Thursday, July 4, 2013
Save The Last Pinker
I thought that after my last Geology exam kicked my proverbial butt I would be holding a mean grudge to end all grudges against all things related to rocks, minerals, sediments and fossils. If there were any brand to make me eat my words, I'm glad it was the creative team of Save The Last Pinker who won me over with their creative name, incorporation of rugged crystals and designs that seem to echo Pamela Love, but envisioned in bright neon colored chord lariats. If you've kept an eye on my blog for long enough you will know I am a sucker for quartz crystals cut in that cliche hexagonal shape so quite a few pieces from this brand acted as immediate eye candy but each release has something special in the narrative conveyed through jewellery more like art than simple ornaments. Their designs do have some aspect of ancient civilization decorations, but the motifs and combinations of color move away from the more explicit copy cat designs that could cost a label all credibility where cultural appropriation is concerned.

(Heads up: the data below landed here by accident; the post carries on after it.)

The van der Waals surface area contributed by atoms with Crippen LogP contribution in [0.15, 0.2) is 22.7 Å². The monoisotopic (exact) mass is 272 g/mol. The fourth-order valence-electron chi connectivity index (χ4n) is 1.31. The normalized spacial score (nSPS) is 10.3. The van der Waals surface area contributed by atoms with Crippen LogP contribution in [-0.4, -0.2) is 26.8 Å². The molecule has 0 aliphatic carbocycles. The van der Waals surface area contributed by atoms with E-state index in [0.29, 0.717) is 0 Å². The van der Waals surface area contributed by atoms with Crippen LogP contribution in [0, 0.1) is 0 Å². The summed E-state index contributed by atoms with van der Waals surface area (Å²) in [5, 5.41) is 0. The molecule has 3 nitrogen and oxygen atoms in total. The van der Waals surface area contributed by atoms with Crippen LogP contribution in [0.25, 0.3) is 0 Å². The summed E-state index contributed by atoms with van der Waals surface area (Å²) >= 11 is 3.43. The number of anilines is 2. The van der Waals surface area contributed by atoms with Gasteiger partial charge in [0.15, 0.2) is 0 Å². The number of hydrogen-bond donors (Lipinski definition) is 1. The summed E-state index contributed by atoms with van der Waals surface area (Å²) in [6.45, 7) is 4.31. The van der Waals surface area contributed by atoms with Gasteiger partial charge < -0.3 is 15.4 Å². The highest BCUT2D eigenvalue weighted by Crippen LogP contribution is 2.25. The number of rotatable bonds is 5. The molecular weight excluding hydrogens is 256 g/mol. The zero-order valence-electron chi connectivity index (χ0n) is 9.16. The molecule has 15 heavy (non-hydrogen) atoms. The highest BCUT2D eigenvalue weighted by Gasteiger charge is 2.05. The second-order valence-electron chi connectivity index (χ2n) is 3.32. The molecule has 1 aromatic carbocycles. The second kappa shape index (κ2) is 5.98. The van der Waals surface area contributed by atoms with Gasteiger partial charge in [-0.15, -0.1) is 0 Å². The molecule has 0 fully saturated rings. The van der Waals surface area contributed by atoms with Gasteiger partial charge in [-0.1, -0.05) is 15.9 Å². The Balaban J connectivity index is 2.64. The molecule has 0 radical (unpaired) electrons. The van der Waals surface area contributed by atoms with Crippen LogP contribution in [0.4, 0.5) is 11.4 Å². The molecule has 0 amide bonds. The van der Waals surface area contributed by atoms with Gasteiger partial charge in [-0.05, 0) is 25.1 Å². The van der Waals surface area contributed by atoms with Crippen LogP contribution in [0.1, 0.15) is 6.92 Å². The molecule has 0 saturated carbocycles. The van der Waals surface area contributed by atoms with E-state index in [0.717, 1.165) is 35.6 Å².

As if original designs in a spectrum of aesthetically pleasing colors wasn't enough, I was also pleasantly surprised (ok... more like blown away) when perusing their online catalog that the price tags on these bold, polished beauties were quite small (compared to what I usually browse) with many pieces falling into that magical sale category and at most coasting a hundred or so dollars. With that said, for those of you more accustomed to living the thrifty way there are great ideas out here for you to then fervently stalk on cheaper, independent sites such as Big Cartel and Etsy with the click clack of the keyboard and popping in some keywords. What would I recommend? Supporting the designers who originally coined the brilliant idea and ensuring their financial success so they can continue to create art and breathe new life into what can be a very tired industry. Especially when they fall under the special category of fellow countrymen and in this case, Australian contemporaries who prove we are a nation worthy of consideration when it comes to style and design on a broader, international scale.